On Jefferson Lies: Heroes and Why Do We Defend Them?


In the last day or two there have been a lot of news (and here) about David Bartons’ The Jefferson Lies: Exposing the Myths You’ve Always Believed About Thomas Jefferson.  Thomas Nelson has pulled its publication and distribution of the book (including ebooks and audio-books).  I must confess that I started to read the book but never finished it.  In the little bit I did read, I found his need to defend Jefferson so vigorously troublesome.  But not having read it fully, I cannot give any final opinion of the book.  I will leave that to others (and overall the reviews do not look good).

This got me thinking . . . why do we feel the need to defend and turn our American heroes into pristine people  that they never were.  I was reminded of the following quote from one of Steve Brown‘s books:

During President Clinton’s tenure in the White House, I heard about a group of Christians and Jews meeting in a political forum.  They were, I was told, for the most part conservatives who discussed their displeasure with the direction of the country.  One lady said that she was greatly troubled by the president’s behavior in the White House and bemoaned that we no longer had “heroes.” “What am I going to tell my children when they see what is going on?” she asked.  “Madam,” a rabbi said, “you tell them the same thing you tell them about David, Abraham, and Jacob . . . that people are bent  and God still rules.”

Later he continues

The reading of Scripture should make the self-righteous blush.  Because he likes us, God told us the truth about our “heroes.”  The Bible is a record of deceit, sexual immorality, hypocrisy, disobedience, sin and God’s grace.  It attests to the way God honors his name despite–not because of–the deceit, sexual immorality, hypocrisy, disobedience, and sin.

If you have any biographical works in your library that don’t tell you both the good and the bad of their subjects, burn those books!  They are not helpful.  They are built on lies and will give you aspirations of something that you simply can’t be . . . a hero who doesn’t have a dark side.  

If you would like to read some other articles, here are a few links:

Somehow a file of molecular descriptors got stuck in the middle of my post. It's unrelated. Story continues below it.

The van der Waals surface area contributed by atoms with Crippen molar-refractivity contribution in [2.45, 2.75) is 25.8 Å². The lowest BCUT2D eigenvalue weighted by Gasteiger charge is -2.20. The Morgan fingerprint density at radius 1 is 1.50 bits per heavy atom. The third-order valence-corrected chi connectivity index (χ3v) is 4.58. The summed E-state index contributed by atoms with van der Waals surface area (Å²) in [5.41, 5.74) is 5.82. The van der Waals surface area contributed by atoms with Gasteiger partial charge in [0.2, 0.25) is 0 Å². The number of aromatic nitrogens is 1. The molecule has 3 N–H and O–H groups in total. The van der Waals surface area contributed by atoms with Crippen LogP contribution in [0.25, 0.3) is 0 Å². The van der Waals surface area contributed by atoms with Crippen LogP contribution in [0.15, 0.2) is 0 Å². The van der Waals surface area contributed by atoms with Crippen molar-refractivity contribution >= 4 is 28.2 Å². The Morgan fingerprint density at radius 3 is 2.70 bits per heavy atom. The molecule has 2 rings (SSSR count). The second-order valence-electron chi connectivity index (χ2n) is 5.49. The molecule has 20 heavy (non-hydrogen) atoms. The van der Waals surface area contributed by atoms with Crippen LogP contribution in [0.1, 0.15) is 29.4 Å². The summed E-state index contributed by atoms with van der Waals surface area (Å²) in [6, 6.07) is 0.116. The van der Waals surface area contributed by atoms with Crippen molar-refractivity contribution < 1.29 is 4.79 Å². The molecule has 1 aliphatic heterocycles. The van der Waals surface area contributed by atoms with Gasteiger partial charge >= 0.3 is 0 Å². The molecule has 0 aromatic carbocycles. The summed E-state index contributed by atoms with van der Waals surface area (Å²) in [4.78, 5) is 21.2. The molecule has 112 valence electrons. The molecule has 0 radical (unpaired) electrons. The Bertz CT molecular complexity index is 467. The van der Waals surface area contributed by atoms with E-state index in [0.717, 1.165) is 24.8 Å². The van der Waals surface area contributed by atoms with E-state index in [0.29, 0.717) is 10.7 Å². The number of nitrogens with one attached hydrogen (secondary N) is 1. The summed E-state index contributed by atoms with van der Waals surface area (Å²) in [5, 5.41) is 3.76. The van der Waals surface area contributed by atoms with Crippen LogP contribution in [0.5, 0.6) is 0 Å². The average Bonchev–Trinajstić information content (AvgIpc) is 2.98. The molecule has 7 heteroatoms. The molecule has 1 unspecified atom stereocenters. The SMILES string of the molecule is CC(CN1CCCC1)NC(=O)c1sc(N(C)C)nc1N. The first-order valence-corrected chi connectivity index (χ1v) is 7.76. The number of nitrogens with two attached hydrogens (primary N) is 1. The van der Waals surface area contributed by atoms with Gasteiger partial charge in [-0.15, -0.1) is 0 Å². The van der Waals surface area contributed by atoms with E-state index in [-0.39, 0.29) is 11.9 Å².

from Grace Alone: How the Grace of God Amazes Me


Here’s a couple of great quotes from Grace Alone: How the Grace of God Amazes Me by Sinclair B. Ferguson.

Being amazed by God’s grace is a sign of spiritual vitality. It is a litmus test of how firm and real is our grasp of the Christian gospel and how close is our walk with Jesus Christ. The growing Christian finds that the grace of God astonishes and amazes.

We do not become sinners by committing specific acts. We commit specific acts of sin because we are sinners. In short, my problem is not the isolated actions that I see as aberrations from what I really am. I am deceiving myself if I think that way. These actions are not aberrations but revelations of what is in my heart. They show that I commit sin because I am in bondage to it.

Here, then, are two sure signs that our religion, even if we call it Christian, is not the real thing. We are not made happy by seeing the grace of God touch the lives of needy men and women so that they are brought to faith in Jesus Christ, and we neither see nor feel any special need for forgiveness for ourselves. We do not see ourselves as “one of nought.”

What Christ is doing in you is still incomplete. But in what Jesus Christ has done for you there is not a single tiny crack that the satanic arrows can penetrate.

Prayer and Fellowship

Books, Theology & The Bible

In reading Bonhoeffer’s new biography by Eric Metaxas, Bonhoeffer: Pastor, Martyr, Prophet, Spy, I ran across this quote about prayer and it’s integral part in our fellowship with other believers.

“A Christian fellowship lives and exists by the intercession of its members for one another, or it collapses. I can no longer condemn or hate a brother for whom I pray, no matter how much trouble he causes me. His face, that hitherto may have been strange and intolerable to me, is transformed in intercession into the countenance of a brother for whom Christ died, the face of a forgiven sinner. This is a happy discovery for the Christian who begins to pray for others.” – Dietrich Bonhoeffer in Life Together

It makes me think of why Christians fight so much, and I cannot help but think that Bonhoeffer is onto something.  How would our fellowship with other believers (both those in our church and in the broader Christian community) be changed if we prayed for each other more?

Free Audiobook by Tim Keller

Books, Theology & The Bible

I am a big fan of audiobooks.  They help to make unproductive times more productive (e.g. driving in the car).

Every month the folks over at ChristianAudio give away a book of the month.  This month the book is Tim Keller’s Ministries of Mercy: The Call of the Jericho Road (Unabridged).  This is one of the best books out there on mercy ministry.  I would highly recommend it.  Use “AUG2010” as a coupon code when you checkout and it is free.  

I’m downloading it now.